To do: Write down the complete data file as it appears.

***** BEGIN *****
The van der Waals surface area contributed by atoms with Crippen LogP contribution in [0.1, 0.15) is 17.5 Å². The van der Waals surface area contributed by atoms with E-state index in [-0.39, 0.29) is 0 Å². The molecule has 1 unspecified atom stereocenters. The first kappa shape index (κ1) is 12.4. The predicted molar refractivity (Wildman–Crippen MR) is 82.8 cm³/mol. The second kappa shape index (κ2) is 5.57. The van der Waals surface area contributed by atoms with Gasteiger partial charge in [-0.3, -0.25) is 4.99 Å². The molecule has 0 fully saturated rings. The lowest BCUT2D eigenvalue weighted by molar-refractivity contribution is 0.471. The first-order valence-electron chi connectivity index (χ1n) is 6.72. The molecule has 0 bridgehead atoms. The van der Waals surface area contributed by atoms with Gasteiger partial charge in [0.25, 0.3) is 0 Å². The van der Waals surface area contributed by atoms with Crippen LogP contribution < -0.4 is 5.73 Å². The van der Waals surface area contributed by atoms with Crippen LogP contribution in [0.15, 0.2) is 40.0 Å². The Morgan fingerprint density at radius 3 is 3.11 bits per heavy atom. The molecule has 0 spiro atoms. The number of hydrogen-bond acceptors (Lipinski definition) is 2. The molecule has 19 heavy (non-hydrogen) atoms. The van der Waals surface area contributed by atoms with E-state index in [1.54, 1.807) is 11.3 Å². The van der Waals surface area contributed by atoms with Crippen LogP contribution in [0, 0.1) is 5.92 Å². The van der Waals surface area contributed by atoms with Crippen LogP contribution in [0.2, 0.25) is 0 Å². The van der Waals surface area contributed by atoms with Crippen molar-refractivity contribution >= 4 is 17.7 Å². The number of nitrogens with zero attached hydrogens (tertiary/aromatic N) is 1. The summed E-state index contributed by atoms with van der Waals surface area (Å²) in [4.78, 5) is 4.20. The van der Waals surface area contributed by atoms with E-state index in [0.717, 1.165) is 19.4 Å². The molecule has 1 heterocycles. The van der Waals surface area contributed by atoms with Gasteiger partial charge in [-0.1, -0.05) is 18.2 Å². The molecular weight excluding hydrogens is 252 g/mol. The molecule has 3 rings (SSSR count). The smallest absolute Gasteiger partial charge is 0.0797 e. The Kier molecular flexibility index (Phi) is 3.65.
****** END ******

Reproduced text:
The van der Waals surface area contributed by atoms with Crippen LogP contribution in [0.1, 0.15) is 17.5 Å². The van der Waals surface area contributed by atoms with E-state index in [-0.39, 0.29) is 0 Å². The molecule has 1 unspecified atom stereocenters. The first kappa shape index (κ1) is 12.4. The predicted molar refractivity (Wildman–Crippen MR) is 82.8 cm³/mol. The second kappa shape index (κ2) is 5.57. The van der Waals surface area contributed by atoms with Gasteiger partial charge in [-0.3, -0.25) is 4.99 Å². The molecule has 0 fully saturated rings. The lowest BCUT2D eigenvalue weighted by molar-refractivity contribution is 0.471. The first-order valence-electron chi connectivity index (χ1n) is 6.72. The molecule has 0 bridgehead atoms. The van der Waals surface area contributed by atoms with Gasteiger partial charge in [0.25, 0.3) is 0 Å². The van der Waals surface area contributed by atoms with Crippen LogP contribution < -0.4 is 5.73 Å². The van der Waals surface area contributed by atoms with Crippen LogP contribution in [0.15, 0.2) is 40.0 Å². The Morgan fingerprint density at radius 3 is 3.11 bits per heavy atom. The molecule has 0 spiro atoms. The number of hydrogen-bond acceptors (Lipinski definition) is 2. The molecule has 19 heavy (non-hydrogen) atoms. The van der Waals surface area contributed by atoms with E-state index in [1.54, 1.807) is 11.3 Å². The van der Waals surface area contributed by atoms with Crippen LogP contribution in [0, 0.1) is 5.92 Å². The van der Waals surface area contributed by atoms with Crippen LogP contribution in [0.2, 0.25) is 0 Å². The van der Waals surface area contributed by atoms with Crippen molar-refractivity contribution >= 4 is 17.7 Å². The number of nitrogens with zero attached hydrogens (tertiary/aromatic N) is 1. The summed E-state index contributed by atoms with van der Waals surface area (Å²) in [4.78, 5) is 4.20. The van der Waals surface area contributed by atoms with E-state index in [0.717, 1.165) is 19.4 Å². The molecule has 1 heterocycles. The van der Waals surface area contributed by atoms with Gasteiger partial charge in [-0.1, -0.05) is 18.2 Å². The molecular weight excluding hydrogens is 252 g/mol. The molecule has 3 rings (SSSR count). The smallest absolute Gasteiger partial charge is 0.0797 e. The Kier molecular flexibility index (Phi) is 3.65.